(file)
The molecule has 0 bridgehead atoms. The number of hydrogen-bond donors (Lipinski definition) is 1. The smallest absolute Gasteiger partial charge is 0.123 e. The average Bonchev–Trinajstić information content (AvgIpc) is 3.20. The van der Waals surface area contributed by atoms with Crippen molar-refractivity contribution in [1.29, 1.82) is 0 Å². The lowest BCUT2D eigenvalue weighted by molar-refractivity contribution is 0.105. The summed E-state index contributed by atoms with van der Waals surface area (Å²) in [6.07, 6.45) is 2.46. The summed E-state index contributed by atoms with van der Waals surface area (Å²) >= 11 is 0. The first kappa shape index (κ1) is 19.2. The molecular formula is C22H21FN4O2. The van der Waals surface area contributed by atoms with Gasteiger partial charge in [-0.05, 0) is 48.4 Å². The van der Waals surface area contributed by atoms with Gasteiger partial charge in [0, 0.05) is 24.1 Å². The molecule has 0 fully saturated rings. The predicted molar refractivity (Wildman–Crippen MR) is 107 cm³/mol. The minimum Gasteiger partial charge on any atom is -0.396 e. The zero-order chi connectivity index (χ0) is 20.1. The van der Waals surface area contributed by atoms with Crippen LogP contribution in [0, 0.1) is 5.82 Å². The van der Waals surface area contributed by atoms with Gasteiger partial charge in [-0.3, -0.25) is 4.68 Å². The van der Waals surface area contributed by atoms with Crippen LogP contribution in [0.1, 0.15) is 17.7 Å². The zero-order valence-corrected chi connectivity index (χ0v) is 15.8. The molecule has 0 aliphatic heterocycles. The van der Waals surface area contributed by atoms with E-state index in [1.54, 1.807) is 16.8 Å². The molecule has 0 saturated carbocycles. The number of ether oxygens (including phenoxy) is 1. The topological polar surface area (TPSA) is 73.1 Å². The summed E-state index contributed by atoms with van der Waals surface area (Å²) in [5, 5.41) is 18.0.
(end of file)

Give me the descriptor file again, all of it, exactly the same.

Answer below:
The molecule has 0 bridgehead atoms. The number of hydrogen-bond donors (Lipinski definition) is 1. The smallest absolute Gasteiger partial charge is 0.123 e. The average Bonchev–Trinajstić information content (AvgIpc) is 3.20. The van der Waals surface area contributed by atoms with Crippen molar-refractivity contribution in [1.29, 1.82) is 0 Å². The lowest BCUT2D eigenvalue weighted by molar-refractivity contribution is 0.105. The summed E-state index contributed by atoms with van der Waals surface area (Å²) in [6.07, 6.45) is 2.46. The summed E-state index contributed by atoms with van der Waals surface area (Å²) >= 11 is 0. The first kappa shape index (κ1) is 19.2. The molecular formula is C22H21FN4O2. The van der Waals surface area contributed by atoms with Gasteiger partial charge in [-0.05, 0) is 48.4 Å². The van der Waals surface area contributed by atoms with Gasteiger partial charge in [0, 0.05) is 24.1 Å². The molecule has 0 fully saturated rings. The predicted molar refractivity (Wildman–Crippen MR) is 107 cm³/mol. The minimum Gasteiger partial charge on any atom is -0.396 e. The zero-order chi connectivity index (χ0) is 20.1. The van der Waals surface area contributed by atoms with Crippen LogP contribution in [0, 0.1) is 5.82 Å². The van der Waals surface area contributed by atoms with Gasteiger partial charge in [-0.3, -0.25) is 4.68 Å². The van der Waals surface area contributed by atoms with Crippen LogP contribution in [0.1, 0.15) is 17.7 Å². The zero-order valence-corrected chi connectivity index (χ0v) is 15.8. The molecule has 0 aliphatic heterocycles. The van der Waals surface area contributed by atoms with E-state index in [1.54, 1.807) is 16.8 Å². The molecule has 0 saturated carbocycles. The number of ether oxygens (including phenoxy) is 1. The topological polar surface area (TPSA) is 73.1 Å². The summed E-state index contributed by atoms with van der Waals surface area (Å²) in [5, 5.41) is 18.0.